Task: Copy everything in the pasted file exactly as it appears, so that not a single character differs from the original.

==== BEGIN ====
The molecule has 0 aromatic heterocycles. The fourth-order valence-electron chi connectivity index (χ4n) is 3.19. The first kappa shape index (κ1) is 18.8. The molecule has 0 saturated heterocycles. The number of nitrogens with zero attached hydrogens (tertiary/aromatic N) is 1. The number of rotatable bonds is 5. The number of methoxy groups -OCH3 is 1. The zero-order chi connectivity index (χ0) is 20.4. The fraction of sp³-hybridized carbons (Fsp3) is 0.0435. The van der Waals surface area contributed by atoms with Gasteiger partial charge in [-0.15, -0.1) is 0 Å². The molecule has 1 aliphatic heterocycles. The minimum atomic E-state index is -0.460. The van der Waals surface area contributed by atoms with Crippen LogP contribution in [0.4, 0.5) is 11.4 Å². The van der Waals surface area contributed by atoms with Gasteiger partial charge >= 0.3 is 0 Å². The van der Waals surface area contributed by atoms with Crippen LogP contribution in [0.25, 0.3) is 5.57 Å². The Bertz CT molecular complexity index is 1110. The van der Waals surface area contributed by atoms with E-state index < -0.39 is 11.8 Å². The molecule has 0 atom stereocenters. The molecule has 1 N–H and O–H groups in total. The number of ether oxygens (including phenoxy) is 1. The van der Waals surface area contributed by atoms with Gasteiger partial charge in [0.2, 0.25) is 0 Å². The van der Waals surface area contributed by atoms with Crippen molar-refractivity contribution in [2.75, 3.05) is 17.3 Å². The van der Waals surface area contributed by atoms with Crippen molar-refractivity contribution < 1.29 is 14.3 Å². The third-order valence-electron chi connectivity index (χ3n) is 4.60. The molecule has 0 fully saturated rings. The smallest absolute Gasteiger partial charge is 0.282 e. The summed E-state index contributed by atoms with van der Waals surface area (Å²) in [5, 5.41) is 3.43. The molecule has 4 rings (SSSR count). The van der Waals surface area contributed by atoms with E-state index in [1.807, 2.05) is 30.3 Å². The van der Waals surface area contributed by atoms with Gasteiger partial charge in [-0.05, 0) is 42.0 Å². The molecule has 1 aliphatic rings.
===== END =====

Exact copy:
The molecule has 0 aromatic heterocycles. The fourth-order valence-electron chi connectivity index (χ4n) is 3.19. The first kappa shape index (κ1) is 18.8. The molecule has 0 saturated heterocycles. The number of nitrogens with zero attached hydrogens (tertiary/aromatic N) is 1. The number of rotatable bonds is 5. The number of methoxy groups -OCH3 is 1. The zero-order chi connectivity index (χ0) is 20.4. The fraction of sp³-hybridized carbons (Fsp3) is 0.0435. The van der Waals surface area contributed by atoms with Gasteiger partial charge in [-0.15, -0.1) is 0 Å². The molecule has 1 aliphatic heterocycles. The minimum atomic E-state index is -0.460. The van der Waals surface area contributed by atoms with Crippen LogP contribution in [0.4, 0.5) is 11.4 Å². The van der Waals surface area contributed by atoms with Gasteiger partial charge >= 0.3 is 0 Å². The van der Waals surface area contributed by atoms with Crippen LogP contribution in [0.25, 0.3) is 5.57 Å². The Bertz CT molecular complexity index is 1110. The van der Waals surface area contributed by atoms with E-state index < -0.39 is 11.8 Å². The molecule has 0 atom stereocenters. The molecule has 1 N–H and O–H groups in total. The number of ether oxygens (including phenoxy) is 1. The van der Waals surface area contributed by atoms with Gasteiger partial charge in [0.2, 0.25) is 0 Å². The van der Waals surface area contributed by atoms with Crippen molar-refractivity contribution in [2.75, 3.05) is 17.3 Å². The van der Waals surface area contributed by atoms with Crippen molar-refractivity contribution < 1.29 is 14.3 Å². The third-order valence-electron chi connectivity index (χ3n) is 4.60. The molecule has 0 fully saturated rings. The smallest absolute Gasteiger partial charge is 0.282 e. The summed E-state index contributed by atoms with van der Waals surface area (Å²) in [5, 5.41) is 3.43. The molecule has 4 rings (SSSR count). The van der Waals surface area contributed by atoms with E-state index in [1.807, 2.05) is 30.3 Å². The van der Waals surface area contributed by atoms with Gasteiger partial charge in [-0.05, 0) is 42.0 Å². The molecule has 1 aliphatic rings.